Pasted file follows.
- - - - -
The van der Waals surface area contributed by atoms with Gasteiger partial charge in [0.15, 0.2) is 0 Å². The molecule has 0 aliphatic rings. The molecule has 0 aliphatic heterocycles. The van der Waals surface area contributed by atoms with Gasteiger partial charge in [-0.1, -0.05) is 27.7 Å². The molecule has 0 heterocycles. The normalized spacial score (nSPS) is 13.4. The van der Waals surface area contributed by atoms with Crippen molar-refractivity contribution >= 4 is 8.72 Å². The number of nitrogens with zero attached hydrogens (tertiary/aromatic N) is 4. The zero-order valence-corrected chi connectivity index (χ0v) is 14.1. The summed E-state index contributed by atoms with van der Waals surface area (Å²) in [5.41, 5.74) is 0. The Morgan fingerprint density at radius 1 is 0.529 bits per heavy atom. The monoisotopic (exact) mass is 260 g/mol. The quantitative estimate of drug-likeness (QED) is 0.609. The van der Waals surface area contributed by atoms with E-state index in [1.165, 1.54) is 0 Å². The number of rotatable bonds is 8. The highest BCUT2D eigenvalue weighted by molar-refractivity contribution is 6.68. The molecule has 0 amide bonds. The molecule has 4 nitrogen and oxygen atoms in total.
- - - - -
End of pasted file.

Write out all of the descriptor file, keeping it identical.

The van der Waals surface area contributed by atoms with Gasteiger partial charge in [0.15, 0.2) is 0 Å². The molecule has 0 aliphatic rings. The molecule has 0 aliphatic heterocycles. The van der Waals surface area contributed by atoms with Gasteiger partial charge in [-0.1, -0.05) is 27.7 Å². The molecule has 0 heterocycles. The normalized spacial score (nSPS) is 13.4. The van der Waals surface area contributed by atoms with Crippen molar-refractivity contribution >= 4 is 8.72 Å². The number of nitrogens with zero attached hydrogens (tertiary/aromatic N) is 4. The zero-order valence-corrected chi connectivity index (χ0v) is 14.1. The summed E-state index contributed by atoms with van der Waals surface area (Å²) in [5.41, 5.74) is 0. The Morgan fingerprint density at radius 1 is 0.529 bits per heavy atom. The monoisotopic (exact) mass is 260 g/mol. The quantitative estimate of drug-likeness (QED) is 0.609. The van der Waals surface area contributed by atoms with E-state index in [1.165, 1.54) is 0 Å². The number of rotatable bonds is 8. The highest BCUT2D eigenvalue weighted by molar-refractivity contribution is 6.68. The molecule has 0 amide bonds. The molecule has 4 nitrogen and oxygen atoms in total.